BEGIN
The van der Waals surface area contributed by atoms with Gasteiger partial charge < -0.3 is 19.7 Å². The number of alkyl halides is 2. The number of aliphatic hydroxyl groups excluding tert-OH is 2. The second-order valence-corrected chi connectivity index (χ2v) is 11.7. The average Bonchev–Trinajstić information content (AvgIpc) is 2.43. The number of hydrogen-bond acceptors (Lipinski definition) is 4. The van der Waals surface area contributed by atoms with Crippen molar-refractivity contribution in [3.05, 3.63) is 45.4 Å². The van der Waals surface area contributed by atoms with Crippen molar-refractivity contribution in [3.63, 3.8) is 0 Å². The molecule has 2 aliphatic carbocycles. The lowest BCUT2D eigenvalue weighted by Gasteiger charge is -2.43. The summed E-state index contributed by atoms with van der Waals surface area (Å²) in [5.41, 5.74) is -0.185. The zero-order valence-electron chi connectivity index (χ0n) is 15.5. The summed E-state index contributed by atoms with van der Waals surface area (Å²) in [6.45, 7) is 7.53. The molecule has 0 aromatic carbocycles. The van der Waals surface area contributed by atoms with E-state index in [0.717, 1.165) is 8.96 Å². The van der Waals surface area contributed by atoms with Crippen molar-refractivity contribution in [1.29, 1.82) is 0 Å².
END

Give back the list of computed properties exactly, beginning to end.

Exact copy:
The van der Waals surface area contributed by atoms with Gasteiger partial charge < -0.3 is 19.7 Å². The number of alkyl halides is 2. The number of aliphatic hydroxyl groups excluding tert-OH is 2. The second-order valence-corrected chi connectivity index (χ2v) is 11.7. The average Bonchev–Trinajstić information content (AvgIpc) is 2.43. The number of hydrogen-bond acceptors (Lipinski definition) is 4. The van der Waals surface area contributed by atoms with Crippen molar-refractivity contribution in [3.05, 3.63) is 45.4 Å². The van der Waals surface area contributed by atoms with Crippen molar-refractivity contribution in [3.63, 3.8) is 0 Å². The molecule has 2 aliphatic carbocycles. The lowest BCUT2D eigenvalue weighted by Gasteiger charge is -2.43. The summed E-state index contributed by atoms with van der Waals surface area (Å²) in [5.41, 5.74) is -0.185. The zero-order valence-electron chi connectivity index (χ0n) is 15.5. The summed E-state index contributed by atoms with van der Waals surface area (Å²) in [6.45, 7) is 7.53. The molecule has 0 aromatic carbocycles. The van der Waals surface area contributed by atoms with E-state index in [0.717, 1.165) is 8.96 Å². The van der Waals surface area contributed by atoms with Crippen molar-refractivity contribution in [1.29, 1.82) is 0 Å².